Perhaps the most deliciously ironic element of the election was watching all the wingnuts convince themselves that Nate Silver (always him and not Nate Cohn, Sam Wang or anyone else for some reason) was using mathematical voodoo to make it falsely look like Obama was winning and then watch him be almost dead on in his projections. On Facebook, someone said, “After tonight, Nate Silver now has the right to end every sentence with the word ‘motherfuckers.'”
In reality, Silver called every swing state correctly, 9 for 9. And when all the votes are counted, he’ll be off on the popular vote by .3% or so. And just as Silver said, Gallup and Rasmussen were way off. Not a bad track record, especially after his equally accurate projections in 2008 and 2010. In fact, all of the major poll aggregators and analysts were damn close in their projections. I guess math actually works, eh?
Drew Chambers of Unskewed Polls went into almost total radio silence on election night. Nothing on Twitter, no updates to his site, nothing. To be fair, he’s probably busy working on unskewedelections.com, where he’ll explain that if you unskew the votes by reducing Democrats by 5% and boosting Republicans by 5%, Romney really won and is now the true president. Come out, come out wherever you are, Dean. You can’t hide forever. You’re going to have to admit that the “thin and effeminate man with a soft-sounding voice” just showed how irrational and delusional you were all alone.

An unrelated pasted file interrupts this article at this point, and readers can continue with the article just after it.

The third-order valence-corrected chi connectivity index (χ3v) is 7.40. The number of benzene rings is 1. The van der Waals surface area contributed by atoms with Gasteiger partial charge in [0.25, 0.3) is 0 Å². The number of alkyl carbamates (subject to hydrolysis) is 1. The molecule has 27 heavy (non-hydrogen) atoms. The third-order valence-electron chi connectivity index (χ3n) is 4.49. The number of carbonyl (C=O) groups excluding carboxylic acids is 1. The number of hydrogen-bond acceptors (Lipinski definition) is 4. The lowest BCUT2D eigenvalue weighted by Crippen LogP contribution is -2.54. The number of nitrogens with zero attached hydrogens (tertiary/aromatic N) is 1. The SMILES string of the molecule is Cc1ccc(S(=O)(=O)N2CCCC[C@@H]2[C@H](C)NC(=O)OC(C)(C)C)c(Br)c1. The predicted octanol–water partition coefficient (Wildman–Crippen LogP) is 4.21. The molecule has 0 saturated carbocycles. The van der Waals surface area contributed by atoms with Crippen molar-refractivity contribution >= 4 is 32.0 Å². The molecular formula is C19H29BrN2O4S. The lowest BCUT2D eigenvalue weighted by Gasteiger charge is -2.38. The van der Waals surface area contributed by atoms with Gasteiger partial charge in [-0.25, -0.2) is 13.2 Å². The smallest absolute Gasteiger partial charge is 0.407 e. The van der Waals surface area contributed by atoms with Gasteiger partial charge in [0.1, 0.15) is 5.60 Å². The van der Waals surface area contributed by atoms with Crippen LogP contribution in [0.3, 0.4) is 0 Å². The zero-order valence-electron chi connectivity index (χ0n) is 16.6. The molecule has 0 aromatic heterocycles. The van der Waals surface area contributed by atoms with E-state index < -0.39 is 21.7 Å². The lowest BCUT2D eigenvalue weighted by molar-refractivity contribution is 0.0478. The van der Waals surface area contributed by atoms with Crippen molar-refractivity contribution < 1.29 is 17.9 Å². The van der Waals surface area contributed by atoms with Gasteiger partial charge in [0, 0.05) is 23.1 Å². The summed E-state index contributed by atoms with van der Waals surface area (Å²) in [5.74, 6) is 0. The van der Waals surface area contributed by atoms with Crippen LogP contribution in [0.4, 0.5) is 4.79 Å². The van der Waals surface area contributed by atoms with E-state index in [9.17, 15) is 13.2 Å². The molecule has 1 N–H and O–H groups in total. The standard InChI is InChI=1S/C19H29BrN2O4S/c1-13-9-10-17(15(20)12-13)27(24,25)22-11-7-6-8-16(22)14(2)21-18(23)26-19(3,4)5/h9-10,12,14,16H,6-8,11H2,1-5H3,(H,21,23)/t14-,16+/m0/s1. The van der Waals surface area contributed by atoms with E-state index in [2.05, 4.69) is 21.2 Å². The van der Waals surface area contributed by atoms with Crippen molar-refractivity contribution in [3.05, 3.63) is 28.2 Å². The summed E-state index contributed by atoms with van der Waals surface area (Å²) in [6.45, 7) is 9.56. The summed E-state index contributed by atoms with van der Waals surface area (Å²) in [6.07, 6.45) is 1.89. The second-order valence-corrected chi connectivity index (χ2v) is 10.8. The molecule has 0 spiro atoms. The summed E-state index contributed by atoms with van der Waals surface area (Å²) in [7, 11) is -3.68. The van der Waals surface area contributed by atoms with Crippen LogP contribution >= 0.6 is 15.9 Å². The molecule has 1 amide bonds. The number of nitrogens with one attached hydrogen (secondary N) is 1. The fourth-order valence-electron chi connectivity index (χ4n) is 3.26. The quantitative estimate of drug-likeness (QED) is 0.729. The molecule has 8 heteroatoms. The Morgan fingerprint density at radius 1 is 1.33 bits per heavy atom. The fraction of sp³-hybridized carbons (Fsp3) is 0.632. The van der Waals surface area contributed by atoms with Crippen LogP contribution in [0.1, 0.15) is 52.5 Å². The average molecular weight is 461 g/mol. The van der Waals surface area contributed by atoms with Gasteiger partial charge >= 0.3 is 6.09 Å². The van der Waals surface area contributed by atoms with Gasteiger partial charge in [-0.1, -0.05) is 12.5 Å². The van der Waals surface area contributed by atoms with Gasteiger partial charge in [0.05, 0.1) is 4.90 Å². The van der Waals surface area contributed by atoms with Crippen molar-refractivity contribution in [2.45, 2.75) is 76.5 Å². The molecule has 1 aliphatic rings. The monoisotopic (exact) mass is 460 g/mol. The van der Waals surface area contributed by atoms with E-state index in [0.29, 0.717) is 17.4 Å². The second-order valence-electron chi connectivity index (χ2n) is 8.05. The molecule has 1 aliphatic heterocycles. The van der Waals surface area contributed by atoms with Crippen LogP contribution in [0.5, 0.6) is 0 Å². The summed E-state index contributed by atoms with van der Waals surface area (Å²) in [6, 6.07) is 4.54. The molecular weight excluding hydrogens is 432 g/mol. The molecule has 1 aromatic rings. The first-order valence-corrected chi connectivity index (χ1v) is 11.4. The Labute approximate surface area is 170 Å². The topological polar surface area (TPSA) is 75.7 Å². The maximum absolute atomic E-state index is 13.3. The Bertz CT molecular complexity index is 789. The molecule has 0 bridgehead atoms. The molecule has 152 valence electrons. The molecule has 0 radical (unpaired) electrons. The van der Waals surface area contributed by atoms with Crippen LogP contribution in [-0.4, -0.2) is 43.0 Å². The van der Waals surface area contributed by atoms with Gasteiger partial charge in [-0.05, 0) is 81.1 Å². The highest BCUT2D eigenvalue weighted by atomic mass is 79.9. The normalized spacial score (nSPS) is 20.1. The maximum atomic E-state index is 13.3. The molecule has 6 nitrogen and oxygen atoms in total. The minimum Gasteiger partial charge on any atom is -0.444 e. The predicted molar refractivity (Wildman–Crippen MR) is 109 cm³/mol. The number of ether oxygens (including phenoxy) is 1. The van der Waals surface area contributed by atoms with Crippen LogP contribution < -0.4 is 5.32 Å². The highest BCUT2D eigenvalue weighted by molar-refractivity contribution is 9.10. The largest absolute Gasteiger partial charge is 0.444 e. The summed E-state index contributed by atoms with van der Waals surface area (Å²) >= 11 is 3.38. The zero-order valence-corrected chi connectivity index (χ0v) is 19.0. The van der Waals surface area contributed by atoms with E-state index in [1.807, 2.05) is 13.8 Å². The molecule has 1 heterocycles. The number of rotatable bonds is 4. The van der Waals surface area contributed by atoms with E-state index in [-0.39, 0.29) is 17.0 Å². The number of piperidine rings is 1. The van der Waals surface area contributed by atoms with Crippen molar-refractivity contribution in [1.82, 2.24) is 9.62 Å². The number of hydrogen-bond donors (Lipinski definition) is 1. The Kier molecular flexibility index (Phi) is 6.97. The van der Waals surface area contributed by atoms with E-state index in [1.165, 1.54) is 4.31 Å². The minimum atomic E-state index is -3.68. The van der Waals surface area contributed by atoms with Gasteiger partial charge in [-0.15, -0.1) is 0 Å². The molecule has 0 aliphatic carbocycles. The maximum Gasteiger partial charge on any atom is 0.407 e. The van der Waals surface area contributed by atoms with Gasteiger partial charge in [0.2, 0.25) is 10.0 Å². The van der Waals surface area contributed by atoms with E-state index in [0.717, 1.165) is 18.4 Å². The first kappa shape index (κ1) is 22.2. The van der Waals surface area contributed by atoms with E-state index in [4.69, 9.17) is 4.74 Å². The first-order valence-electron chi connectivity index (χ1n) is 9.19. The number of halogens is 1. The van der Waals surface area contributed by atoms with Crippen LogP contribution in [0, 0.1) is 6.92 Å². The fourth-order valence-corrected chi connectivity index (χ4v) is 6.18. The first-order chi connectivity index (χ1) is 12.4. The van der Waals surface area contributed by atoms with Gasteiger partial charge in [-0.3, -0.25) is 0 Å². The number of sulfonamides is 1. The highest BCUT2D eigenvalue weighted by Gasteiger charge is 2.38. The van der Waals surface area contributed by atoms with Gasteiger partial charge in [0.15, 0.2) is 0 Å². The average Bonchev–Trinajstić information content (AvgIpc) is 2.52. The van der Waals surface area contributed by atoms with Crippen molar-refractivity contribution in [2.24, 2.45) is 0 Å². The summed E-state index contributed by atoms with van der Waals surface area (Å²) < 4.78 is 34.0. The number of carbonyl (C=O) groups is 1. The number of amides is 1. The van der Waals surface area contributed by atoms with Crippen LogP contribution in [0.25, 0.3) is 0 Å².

Here’s the punchline: The morning after the election, Jonah Goldberg published an article complaining about Silver’s “numbers racket.”
Now, I have no idea whether Silver’s model is the psephological Rosetta Stone some hope — or fear — it to be. And no one else does either.
The truth is that any statistician can build a model. They do it all the time. They make assumptions about the electorate, assign weights to polls and economic indicators, etc., and then they wait for the sausage to come out. No doubt some models are better than others, and some models are simply better for a while and then regress to the mean. But ultimately, the numbers are dependent on the values you place on them. As the computer programmers like to say, garbage in, garbage out.
I’m not saying Silver’s just lucky or shoveling garbage. He’s a serious numbers guy. But so are the folks at the University of Colorado’s political science department whose own model is based on economic indicators. Its Oct. 4 findings predicted Romney would win, as did many other models.
They couldn’t all be right.
Actually, we do know, Jonah. We know because he’s been right every time so far. And for you to publish this after he was proven right and all those right wingers who’ve been criticizing him were proven wrong is taking the idea of ducking into the punch to a whole new level.